Robert Gregerson is still in awe of the lush greenery that surrounds the grounds of the University of Pittsburgh’s Greensburg campus.
It’s a world away from the sandy beaches of Fort Myers, Fla., where he was dean of the College of Arts and Sciences at Florida Gulf Coast University prior to being named the fifth president of Pitt-Greensburg last spring.
“The trees and yards are just beautiful. It’s so green,” he said, gazing out the window of his office in Lynch Hall.
Gregerson, 59, had his first opportunity to meet with students and their families this past week as they arrived at the campus nestled in a valley in the hills just outside of Greensburg. Classes begin Monday.
Gregerson, who goes by Bob, was selected for the post after a national search. A native of the state of Indiana, he said he’s delighted to have landed at the regional campus that serves about 1,500 students.
The towering college administrator, a father of three adult children, avid outdoorsman and an avid sports fan, holds a doctorate in molecular genetics.
Although he loved science and teaching, Gregerson said he realized he could have an impact on even more students as a college administrator.
He has spent three decades in academic leadership posts at schools ranging from large research universities to a small liberal arts college. He said he sees the regional Pitt campus as an opportunity to serve in the best of all worlds.
“I’ve been at small colleges, and there is something special about colleges this size. When you walk down the sidewalk, you know the people. This is where education happens on a personal scale. And we have the luxury of being associated with a powerhouse research university. When you combine the two, you can’t miss,” he said.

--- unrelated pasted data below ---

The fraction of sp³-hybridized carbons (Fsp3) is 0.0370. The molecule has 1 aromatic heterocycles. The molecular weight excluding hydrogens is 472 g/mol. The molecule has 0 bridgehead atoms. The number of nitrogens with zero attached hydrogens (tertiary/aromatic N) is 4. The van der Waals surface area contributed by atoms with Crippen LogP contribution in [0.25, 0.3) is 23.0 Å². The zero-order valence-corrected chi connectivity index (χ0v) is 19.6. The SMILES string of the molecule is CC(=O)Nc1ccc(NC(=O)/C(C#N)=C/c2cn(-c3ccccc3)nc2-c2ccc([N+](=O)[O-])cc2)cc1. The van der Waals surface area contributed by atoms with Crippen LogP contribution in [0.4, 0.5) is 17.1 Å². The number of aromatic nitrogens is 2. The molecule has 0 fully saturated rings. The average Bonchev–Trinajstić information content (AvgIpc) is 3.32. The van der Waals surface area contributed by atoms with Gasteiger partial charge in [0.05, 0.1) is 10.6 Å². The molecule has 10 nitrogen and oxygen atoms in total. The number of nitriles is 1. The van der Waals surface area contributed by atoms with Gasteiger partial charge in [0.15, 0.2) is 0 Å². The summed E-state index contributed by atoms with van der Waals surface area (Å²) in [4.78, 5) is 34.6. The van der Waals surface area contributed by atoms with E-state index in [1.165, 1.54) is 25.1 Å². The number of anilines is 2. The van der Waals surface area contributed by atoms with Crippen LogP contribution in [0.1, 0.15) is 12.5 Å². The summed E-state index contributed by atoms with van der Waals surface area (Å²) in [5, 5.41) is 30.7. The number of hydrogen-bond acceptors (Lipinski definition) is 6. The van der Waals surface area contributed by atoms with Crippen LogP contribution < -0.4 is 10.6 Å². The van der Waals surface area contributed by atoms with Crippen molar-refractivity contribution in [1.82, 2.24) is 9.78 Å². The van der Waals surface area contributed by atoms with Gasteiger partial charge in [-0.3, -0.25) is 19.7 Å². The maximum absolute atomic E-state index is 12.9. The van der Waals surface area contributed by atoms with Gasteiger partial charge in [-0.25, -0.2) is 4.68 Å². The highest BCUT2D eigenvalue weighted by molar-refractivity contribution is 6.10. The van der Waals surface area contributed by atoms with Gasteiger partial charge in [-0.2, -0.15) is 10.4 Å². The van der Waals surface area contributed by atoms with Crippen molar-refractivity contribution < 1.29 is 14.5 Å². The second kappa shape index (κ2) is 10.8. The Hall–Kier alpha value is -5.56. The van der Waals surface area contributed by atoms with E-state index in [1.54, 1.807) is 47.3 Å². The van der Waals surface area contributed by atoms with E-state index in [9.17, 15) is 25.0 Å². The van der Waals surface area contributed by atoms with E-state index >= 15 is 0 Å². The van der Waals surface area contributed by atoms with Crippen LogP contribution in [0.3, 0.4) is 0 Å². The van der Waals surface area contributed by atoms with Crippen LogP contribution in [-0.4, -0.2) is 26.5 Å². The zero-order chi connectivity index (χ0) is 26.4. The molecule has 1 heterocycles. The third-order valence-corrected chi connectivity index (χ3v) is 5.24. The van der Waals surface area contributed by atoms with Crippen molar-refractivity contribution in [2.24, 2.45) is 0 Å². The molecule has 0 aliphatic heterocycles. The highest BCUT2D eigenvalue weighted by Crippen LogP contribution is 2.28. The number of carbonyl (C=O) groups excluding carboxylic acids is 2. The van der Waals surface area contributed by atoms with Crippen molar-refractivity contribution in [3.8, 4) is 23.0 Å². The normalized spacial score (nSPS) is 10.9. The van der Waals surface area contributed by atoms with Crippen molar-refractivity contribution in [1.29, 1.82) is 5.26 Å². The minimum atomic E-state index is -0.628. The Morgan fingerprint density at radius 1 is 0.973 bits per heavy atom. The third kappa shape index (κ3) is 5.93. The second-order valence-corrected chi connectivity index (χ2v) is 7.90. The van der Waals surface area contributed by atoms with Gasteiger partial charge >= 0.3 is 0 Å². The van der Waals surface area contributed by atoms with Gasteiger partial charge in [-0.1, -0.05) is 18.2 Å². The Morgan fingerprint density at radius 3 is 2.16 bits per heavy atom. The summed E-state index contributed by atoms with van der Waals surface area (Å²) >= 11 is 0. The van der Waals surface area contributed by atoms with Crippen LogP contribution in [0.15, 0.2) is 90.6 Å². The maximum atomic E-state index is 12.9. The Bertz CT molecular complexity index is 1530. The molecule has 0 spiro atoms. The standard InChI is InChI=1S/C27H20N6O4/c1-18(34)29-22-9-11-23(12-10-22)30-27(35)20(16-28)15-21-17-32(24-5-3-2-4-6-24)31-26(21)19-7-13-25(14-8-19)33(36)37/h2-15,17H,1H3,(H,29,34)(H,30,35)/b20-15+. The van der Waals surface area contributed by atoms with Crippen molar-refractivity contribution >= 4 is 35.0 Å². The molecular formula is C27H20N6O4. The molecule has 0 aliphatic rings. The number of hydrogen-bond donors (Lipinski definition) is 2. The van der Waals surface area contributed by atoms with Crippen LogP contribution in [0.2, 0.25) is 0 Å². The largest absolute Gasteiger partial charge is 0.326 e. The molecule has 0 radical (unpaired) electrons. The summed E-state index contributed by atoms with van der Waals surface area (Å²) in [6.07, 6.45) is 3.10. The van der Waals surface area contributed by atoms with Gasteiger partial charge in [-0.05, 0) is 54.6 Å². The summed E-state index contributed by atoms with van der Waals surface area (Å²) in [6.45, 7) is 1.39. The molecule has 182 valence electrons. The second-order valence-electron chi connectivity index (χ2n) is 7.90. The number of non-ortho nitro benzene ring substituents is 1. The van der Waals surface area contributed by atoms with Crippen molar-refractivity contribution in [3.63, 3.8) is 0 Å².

Ann E. Cudd. Pitt’s provost and senior vice chancellor, said Gregerson’s varied resume seemed tailor-made for his new post.
“Bob’s dedication to students, faculty and academic programs shines through in the collaborative, strategic planning and development efforts demonstrated in his past appointments. It’s wonderful to see his demonstrated appreciation for the power of personalizing the education experience, and his commitment to diversity and inclusion, which are so much a part of the Plan for Pitt,” Cudd said in announcing Gregerson’s appointment.
Faculty members said their initial impression of the new president is likewise positive.
“He’s approachable. He understands we have to be part of the community and the importance of that,” one professor said.
That’s just one of priorities Gregerson has set for himself as he settles into a new post and a new reality.
In Florida, he was in the midst of a state university that could tap a growing pool of traditional college age students. Here the opposite is true and the Greensburg campus has seen enrollment decline from just under 2,000 to about 1,500 this year.
“That’s very much on my mind. You have to be realistic about the demographic context you operate in. You have to examine everything you do and say, ‘Can we do this piece better? Can we do that a little better?’ ” Gregerson said.
He’s happy with Pitt’s commitment to match Pell grants with institutional awards for students who qualify for need-based aid.
“I grew up poor, one of seven kids and the first to go to college, so I understand that,” Gregerson said.
“If 35% of our students are getting Pell grants and the Pitt Promise, that still leaves 65% who aren’t. So, we need to work as efficiently as possible,” he said.
A continued emphasis on thinking outside of the box to maximize resources and fundraising are on his agenda.
“Our alumni have lived this experience and gone out and done well. There was someone there who helped them, maybe it was someone anonymous. Now we have an obligation to help others,” he said
He’d also like to see the regional campus boost its impressive retention and graduation rates—about 72 percent of freshmen in Greensburg return as sophomores, while 12% transfer to another campus. About 65 percent graduate from Pitt, a number well above the national average for public universities.
Given the high cost of leaving college with debt and no degree, Gregerson said he’d like to see more students stay and graduate.
“It’s easy for me to sit in a soft chair and say that, but it’s difficult to do,” he said, as he prepared to jump into the new semester.